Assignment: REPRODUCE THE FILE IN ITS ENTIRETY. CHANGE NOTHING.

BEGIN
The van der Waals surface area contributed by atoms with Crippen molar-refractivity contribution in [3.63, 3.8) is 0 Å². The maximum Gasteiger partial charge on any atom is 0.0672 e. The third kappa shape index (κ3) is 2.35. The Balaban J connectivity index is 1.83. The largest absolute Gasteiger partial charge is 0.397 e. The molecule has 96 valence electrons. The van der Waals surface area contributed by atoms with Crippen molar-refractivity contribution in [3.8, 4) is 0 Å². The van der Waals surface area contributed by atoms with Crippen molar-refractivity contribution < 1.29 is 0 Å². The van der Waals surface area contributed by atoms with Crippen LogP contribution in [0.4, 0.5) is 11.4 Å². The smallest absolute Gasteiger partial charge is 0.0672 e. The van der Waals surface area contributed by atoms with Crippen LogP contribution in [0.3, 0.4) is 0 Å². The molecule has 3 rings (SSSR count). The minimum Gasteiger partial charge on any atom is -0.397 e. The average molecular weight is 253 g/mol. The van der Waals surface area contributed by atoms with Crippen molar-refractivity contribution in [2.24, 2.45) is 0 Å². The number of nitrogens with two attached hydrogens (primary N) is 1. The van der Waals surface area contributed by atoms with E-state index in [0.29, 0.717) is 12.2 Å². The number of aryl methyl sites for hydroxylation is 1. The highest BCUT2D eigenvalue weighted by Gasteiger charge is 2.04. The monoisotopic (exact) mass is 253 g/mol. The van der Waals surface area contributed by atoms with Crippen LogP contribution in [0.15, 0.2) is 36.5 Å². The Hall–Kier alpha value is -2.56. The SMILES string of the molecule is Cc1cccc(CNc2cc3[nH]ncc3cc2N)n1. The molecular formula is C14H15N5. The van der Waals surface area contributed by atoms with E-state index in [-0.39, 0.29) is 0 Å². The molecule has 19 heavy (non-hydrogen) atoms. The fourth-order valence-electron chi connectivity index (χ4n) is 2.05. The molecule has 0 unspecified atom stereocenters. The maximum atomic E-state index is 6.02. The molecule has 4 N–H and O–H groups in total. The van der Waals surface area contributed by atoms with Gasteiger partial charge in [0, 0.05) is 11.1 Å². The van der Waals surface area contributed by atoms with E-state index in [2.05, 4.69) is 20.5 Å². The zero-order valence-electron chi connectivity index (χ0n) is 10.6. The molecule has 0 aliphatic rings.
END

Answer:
The van der Waals surface area contributed by atoms with Crippen molar-refractivity contribution in [3.63, 3.8) is 0 Å². The maximum Gasteiger partial charge on any atom is 0.0672 e. The third kappa shape index (κ3) is 2.35. The Balaban J connectivity index is 1.83. The largest absolute Gasteiger partial charge is 0.397 e. The molecule has 96 valence electrons. The van der Waals surface area contributed by atoms with Crippen molar-refractivity contribution in [3.8, 4) is 0 Å². The van der Waals surface area contributed by atoms with Crippen molar-refractivity contribution < 1.29 is 0 Å². The van der Waals surface area contributed by atoms with Crippen LogP contribution in [0.4, 0.5) is 11.4 Å². The smallest absolute Gasteiger partial charge is 0.0672 e. The van der Waals surface area contributed by atoms with Crippen LogP contribution in [0.3, 0.4) is 0 Å². The molecule has 3 rings (SSSR count). The minimum Gasteiger partial charge on any atom is -0.397 e. The average molecular weight is 253 g/mol. The van der Waals surface area contributed by atoms with Crippen molar-refractivity contribution in [2.24, 2.45) is 0 Å². The number of nitrogens with two attached hydrogens (primary N) is 1. The van der Waals surface area contributed by atoms with E-state index in [0.29, 0.717) is 12.2 Å². The number of aryl methyl sites for hydroxylation is 1. The highest BCUT2D eigenvalue weighted by Gasteiger charge is 2.04. The monoisotopic (exact) mass is 253 g/mol. The van der Waals surface area contributed by atoms with Crippen LogP contribution in [0.15, 0.2) is 36.5 Å². The Hall–Kier alpha value is -2.56. The SMILES string of the molecule is Cc1cccc(CNc2cc3[nH]ncc3cc2N)n1. The molecular formula is C14H15N5. The van der Waals surface area contributed by atoms with E-state index in [-0.39, 0.29) is 0 Å². The molecule has 19 heavy (non-hydrogen) atoms. The fourth-order valence-electron chi connectivity index (χ4n) is 2.05. The molecule has 0 unspecified atom stereocenters. The maximum atomic E-state index is 6.02. The molecule has 4 N–H and O–H groups in total. The van der Waals surface area contributed by atoms with Gasteiger partial charge in [0, 0.05) is 11.1 Å². The van der Waals surface area contributed by atoms with E-state index in [2.05, 4.69) is 20.5 Å². The zero-order valence-electron chi connectivity index (χ0n) is 10.6. The molecule has 0 aliphatic rings.